When the eight of us gathered in Florence in early September, 2008, we were full of dreams about a month of travel around Europe from our base in Italy. However, we found our days were much busier than anticipated. Preparing for a year at the Università degli Studi di Firenze, we needed to become proficient in Italian-fast. If we had any hope of keeping up with our lessons, much less pass the final exams, we had to spend six very intense hours at language school every day. By the end of the month, although I knew I was nowhere near being ready, I started classes at the university.
The first day of class, I walked into the ‘aula,’ the classroom, knowing it would be difficult, but ready to write down whatever I could grasp. If only there were seats: more than 100 students were crowded into a medium-sized classroom-the unlucky ones were against the wall, hugging their knees to their chests. I wondered how I was going to understand the professor while squeezed into a nonexistent space. I squeaked out ‘Posso?’ to a girl who first glanced at her friend before giving me the go-ahead. As I attempted to find a comfortable writing position on the floor, I tried to avoid all of the eyes that seemed to be on me. She’s American! She’s American!
Taking out my notebook. I dated my page the Italian way: the day before the month. Now at least if anyone were to look at my notebook, they’d know I speak Italian-or sort of. But once the professor walked into the class, I knew I was doomed. The professor began his lesson with a smile-just as he would every class that semester-and proceeded to rattle on, nonstop, for the next two hours, seemingly unconcerned by constant comings and goings of students, the whispered conversations, or even the cell phone conversation three seats in front of me. I couldn’t tell you a single word he said that day; I couldn’t even tell if he was finishing his sentences.
My face must have given it all away because about five minutes into the lesson, a girl nearby leaned into me and said, ‘Capisci?’ (‘Do you understand?’) I returned her smile and softly said, ‘Un po’. In chatting with Flaviana, who is Brazilian, I began to learn about the university system: Italian students don’t usually attend class. This became increasingly evident in the following weeks: the classroom seemed to grow larger as the number of students in it diminished. Italian students typically study at home. When exam time rolls around, they go in without the professor’s input. How do they do on their exams? Flaviana explained that typical grades range from 27 to 30. ‘Così basso?’ (‘That low?’), I asked, surprised. Laughing, she explained that 30 is the highest grade. If they score lower than a 25, the teacher usually requires them to come back and try again.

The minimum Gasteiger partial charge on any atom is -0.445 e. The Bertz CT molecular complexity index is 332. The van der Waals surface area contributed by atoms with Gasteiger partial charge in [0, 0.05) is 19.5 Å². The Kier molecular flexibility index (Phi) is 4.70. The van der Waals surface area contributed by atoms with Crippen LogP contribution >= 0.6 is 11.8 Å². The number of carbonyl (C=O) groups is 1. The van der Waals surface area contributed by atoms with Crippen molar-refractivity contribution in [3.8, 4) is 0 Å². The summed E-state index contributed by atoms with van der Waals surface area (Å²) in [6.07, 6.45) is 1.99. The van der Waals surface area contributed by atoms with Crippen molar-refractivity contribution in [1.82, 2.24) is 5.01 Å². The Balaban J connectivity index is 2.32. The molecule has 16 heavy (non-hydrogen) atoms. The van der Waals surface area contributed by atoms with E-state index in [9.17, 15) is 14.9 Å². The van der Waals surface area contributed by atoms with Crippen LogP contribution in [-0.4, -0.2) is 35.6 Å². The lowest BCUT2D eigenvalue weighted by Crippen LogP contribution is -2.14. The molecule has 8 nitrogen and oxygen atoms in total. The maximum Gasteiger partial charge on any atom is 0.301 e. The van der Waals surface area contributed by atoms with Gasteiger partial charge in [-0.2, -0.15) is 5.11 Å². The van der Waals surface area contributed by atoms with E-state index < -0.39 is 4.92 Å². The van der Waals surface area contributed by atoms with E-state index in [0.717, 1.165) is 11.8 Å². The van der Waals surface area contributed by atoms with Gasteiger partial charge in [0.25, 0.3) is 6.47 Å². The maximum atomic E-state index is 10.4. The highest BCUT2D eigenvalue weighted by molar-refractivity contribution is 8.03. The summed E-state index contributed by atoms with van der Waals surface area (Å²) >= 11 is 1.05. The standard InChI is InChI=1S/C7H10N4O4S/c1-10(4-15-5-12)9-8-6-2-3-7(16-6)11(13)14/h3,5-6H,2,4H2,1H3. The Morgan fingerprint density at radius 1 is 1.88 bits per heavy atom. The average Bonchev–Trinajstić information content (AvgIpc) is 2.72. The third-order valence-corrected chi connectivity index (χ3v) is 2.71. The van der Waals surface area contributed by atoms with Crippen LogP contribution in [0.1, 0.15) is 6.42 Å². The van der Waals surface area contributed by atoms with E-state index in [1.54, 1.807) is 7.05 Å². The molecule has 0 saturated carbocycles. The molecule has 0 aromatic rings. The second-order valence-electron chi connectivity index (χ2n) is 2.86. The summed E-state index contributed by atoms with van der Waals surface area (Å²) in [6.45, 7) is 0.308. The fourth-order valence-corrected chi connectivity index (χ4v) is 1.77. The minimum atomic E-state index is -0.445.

Not until the end of the semester would I fully understand. Sitting with the other students, waiting my turn, I listened to the professor’s rapid-fire directions. The exam is very difficult, he said, and many students don’t pass on the first try. But not to worry: we can always repeat the course. At this, I turned to my friend Matt and mouthed, ‘No way!’ Then I noticed that the Italian students were sighing in relief and smiling. They seemed to prefer this option. Incredibile! Never in my wildest dreams would I want to retake a university class.
However, I have to wonder if ‘laid back’ is the way to go. For whether it’s the 15-20 minute espresso break at 11am or that the scheduled start-time of 9am means 9:15 or even 9:20, it seems that Italian university students know how to take care of themselves and relax. Should I follow their lead? Is this the way to immerse myself in Italian culture?
I’ll let you know as soon as I take my next exam.